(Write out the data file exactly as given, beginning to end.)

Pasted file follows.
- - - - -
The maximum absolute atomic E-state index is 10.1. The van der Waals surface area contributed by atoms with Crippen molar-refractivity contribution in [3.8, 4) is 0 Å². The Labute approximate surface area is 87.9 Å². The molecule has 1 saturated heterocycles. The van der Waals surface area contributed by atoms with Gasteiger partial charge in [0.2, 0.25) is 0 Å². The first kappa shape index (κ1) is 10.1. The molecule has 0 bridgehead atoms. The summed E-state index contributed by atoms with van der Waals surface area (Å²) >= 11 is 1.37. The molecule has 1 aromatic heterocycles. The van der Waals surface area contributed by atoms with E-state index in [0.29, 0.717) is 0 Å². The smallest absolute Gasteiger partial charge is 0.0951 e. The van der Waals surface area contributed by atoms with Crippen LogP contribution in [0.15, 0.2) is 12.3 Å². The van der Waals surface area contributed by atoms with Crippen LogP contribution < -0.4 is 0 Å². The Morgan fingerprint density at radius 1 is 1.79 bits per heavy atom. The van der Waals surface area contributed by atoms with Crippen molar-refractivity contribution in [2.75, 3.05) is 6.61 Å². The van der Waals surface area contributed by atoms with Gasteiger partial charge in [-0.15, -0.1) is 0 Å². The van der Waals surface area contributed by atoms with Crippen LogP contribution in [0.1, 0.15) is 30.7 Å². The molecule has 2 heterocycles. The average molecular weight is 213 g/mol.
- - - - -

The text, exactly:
The maximum absolute atomic E-state index is 10.1. The van der Waals surface area contributed by atoms with Crippen molar-refractivity contribution in [3.8, 4) is 0 Å². The Labute approximate surface area is 87.9 Å². The molecule has 1 saturated heterocycles. The van der Waals surface area contributed by atoms with Gasteiger partial charge in [0.2, 0.25) is 0 Å². The first kappa shape index (κ1) is 10.1. The molecule has 0 bridgehead atoms. The summed E-state index contributed by atoms with van der Waals surface area (Å²) >= 11 is 1.37. The molecule has 1 aromatic heterocycles. The van der Waals surface area contributed by atoms with E-state index in [0.29, 0.717) is 0 Å². The smallest absolute Gasteiger partial charge is 0.0951 e. The van der Waals surface area contributed by atoms with Crippen LogP contribution in [0.15, 0.2) is 12.3 Å². The van der Waals surface area contributed by atoms with Crippen LogP contribution < -0.4 is 0 Å². The Morgan fingerprint density at radius 1 is 1.79 bits per heavy atom. The van der Waals surface area contributed by atoms with Crippen molar-refractivity contribution in [2.75, 3.05) is 6.61 Å². The van der Waals surface area contributed by atoms with Gasteiger partial charge in [-0.15, -0.1) is 0 Å². The van der Waals surface area contributed by atoms with Crippen LogP contribution in [0.1, 0.15) is 30.7 Å². The molecule has 2 heterocycles. The average molecular weight is 213 g/mol.